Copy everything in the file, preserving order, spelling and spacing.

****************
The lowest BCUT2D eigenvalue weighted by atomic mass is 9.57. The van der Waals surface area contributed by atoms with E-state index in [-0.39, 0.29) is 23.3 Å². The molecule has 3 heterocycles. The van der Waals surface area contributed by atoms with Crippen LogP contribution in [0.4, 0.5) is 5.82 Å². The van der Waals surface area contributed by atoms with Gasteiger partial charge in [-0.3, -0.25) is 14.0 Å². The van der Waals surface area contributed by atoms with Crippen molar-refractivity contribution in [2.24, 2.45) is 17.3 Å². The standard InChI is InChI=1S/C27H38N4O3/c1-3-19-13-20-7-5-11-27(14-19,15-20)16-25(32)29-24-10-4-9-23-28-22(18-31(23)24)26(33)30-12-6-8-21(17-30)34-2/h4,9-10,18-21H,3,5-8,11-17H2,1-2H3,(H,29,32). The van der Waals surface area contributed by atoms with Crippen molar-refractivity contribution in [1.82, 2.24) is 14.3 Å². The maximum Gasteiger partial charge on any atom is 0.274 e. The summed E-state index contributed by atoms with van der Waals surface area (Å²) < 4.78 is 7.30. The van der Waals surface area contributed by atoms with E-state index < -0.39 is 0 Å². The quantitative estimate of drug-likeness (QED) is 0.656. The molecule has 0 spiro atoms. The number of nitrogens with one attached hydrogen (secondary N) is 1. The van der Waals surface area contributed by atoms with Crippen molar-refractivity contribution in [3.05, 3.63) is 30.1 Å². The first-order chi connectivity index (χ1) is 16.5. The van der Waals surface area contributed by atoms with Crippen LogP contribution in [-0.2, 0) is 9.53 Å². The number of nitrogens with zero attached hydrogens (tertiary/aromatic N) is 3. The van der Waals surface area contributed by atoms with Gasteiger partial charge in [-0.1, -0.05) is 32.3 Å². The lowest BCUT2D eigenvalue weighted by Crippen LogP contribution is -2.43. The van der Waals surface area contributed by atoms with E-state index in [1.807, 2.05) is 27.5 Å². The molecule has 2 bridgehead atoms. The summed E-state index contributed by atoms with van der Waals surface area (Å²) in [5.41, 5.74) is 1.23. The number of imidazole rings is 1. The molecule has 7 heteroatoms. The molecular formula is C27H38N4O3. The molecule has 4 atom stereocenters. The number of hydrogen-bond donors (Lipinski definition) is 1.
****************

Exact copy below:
The lowest BCUT2D eigenvalue weighted by atomic mass is 9.57. The van der Waals surface area contributed by atoms with E-state index in [-0.39, 0.29) is 23.3 Å². The molecule has 3 heterocycles. The van der Waals surface area contributed by atoms with Crippen LogP contribution in [0.4, 0.5) is 5.82 Å². The van der Waals surface area contributed by atoms with Gasteiger partial charge in [-0.3, -0.25) is 14.0 Å². The van der Waals surface area contributed by atoms with Crippen molar-refractivity contribution in [2.24, 2.45) is 17.3 Å². The standard InChI is InChI=1S/C27H38N4O3/c1-3-19-13-20-7-5-11-27(14-19,15-20)16-25(32)29-24-10-4-9-23-28-22(18-31(23)24)26(33)30-12-6-8-21(17-30)34-2/h4,9-10,18-21H,3,5-8,11-17H2,1-2H3,(H,29,32). The van der Waals surface area contributed by atoms with Crippen molar-refractivity contribution in [1.82, 2.24) is 14.3 Å². The maximum Gasteiger partial charge on any atom is 0.274 e. The summed E-state index contributed by atoms with van der Waals surface area (Å²) < 4.78 is 7.30. The van der Waals surface area contributed by atoms with E-state index < -0.39 is 0 Å². The quantitative estimate of drug-likeness (QED) is 0.656. The molecule has 0 spiro atoms. The number of nitrogens with one attached hydrogen (secondary N) is 1. The van der Waals surface area contributed by atoms with Crippen molar-refractivity contribution in [3.05, 3.63) is 30.1 Å². The first-order chi connectivity index (χ1) is 16.5. The van der Waals surface area contributed by atoms with Crippen LogP contribution in [-0.2, 0) is 9.53 Å². The number of nitrogens with zero attached hydrogens (tertiary/aromatic N) is 3. The van der Waals surface area contributed by atoms with Gasteiger partial charge in [-0.1, -0.05) is 32.3 Å². The lowest BCUT2D eigenvalue weighted by Crippen LogP contribution is -2.43. The van der Waals surface area contributed by atoms with E-state index in [1.807, 2.05) is 27.5 Å². The molecule has 2 bridgehead atoms. The summed E-state index contributed by atoms with van der Waals surface area (Å²) in [5.41, 5.74) is 1.23. The number of imidazole rings is 1. The molecule has 7 heteroatoms. The molecular formula is C27H38N4O3. The molecule has 4 atom stereocenters. The number of hydrogen-bond donors (Lipinski definition) is 1.